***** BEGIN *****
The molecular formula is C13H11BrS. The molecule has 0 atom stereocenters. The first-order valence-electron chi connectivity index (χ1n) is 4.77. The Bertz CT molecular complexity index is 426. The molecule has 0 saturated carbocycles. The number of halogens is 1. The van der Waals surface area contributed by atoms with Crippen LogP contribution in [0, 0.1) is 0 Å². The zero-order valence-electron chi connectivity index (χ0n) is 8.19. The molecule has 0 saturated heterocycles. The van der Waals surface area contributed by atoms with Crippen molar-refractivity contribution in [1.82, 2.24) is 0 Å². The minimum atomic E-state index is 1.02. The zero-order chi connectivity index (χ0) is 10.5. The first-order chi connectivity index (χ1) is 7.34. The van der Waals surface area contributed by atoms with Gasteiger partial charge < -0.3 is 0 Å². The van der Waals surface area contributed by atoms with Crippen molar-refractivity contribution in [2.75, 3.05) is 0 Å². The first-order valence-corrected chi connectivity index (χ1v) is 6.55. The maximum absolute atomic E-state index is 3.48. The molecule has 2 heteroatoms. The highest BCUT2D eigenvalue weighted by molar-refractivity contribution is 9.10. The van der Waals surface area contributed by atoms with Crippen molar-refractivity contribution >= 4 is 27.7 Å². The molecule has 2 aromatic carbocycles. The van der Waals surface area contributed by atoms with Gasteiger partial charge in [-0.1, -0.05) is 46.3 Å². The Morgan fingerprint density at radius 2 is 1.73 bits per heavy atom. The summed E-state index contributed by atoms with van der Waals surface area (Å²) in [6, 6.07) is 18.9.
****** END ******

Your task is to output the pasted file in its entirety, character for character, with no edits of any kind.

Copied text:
The molecular formula is C13H11BrS. The molecule has 0 atom stereocenters. The first-order valence-electron chi connectivity index (χ1n) is 4.77. The Bertz CT molecular complexity index is 426. The molecule has 0 saturated carbocycles. The number of halogens is 1. The van der Waals surface area contributed by atoms with Crippen LogP contribution in [0, 0.1) is 0 Å². The zero-order valence-electron chi connectivity index (χ0n) is 8.19. The molecule has 0 saturated heterocycles. The van der Waals surface area contributed by atoms with Crippen molar-refractivity contribution in [1.82, 2.24) is 0 Å². The minimum atomic E-state index is 1.02. The zero-order chi connectivity index (χ0) is 10.5. The first-order chi connectivity index (χ1) is 7.34. The van der Waals surface area contributed by atoms with Gasteiger partial charge < -0.3 is 0 Å². The van der Waals surface area contributed by atoms with Crippen molar-refractivity contribution in [2.75, 3.05) is 0 Å². The first-order valence-corrected chi connectivity index (χ1v) is 6.55. The maximum absolute atomic E-state index is 3.48. The molecule has 2 heteroatoms. The highest BCUT2D eigenvalue weighted by molar-refractivity contribution is 9.10. The van der Waals surface area contributed by atoms with Crippen molar-refractivity contribution >= 4 is 27.7 Å². The molecule has 2 aromatic carbocycles. The van der Waals surface area contributed by atoms with Gasteiger partial charge in [-0.1, -0.05) is 46.3 Å². The Morgan fingerprint density at radius 2 is 1.73 bits per heavy atom. The summed E-state index contributed by atoms with van der Waals surface area (Å²) in [6, 6.07) is 18.9.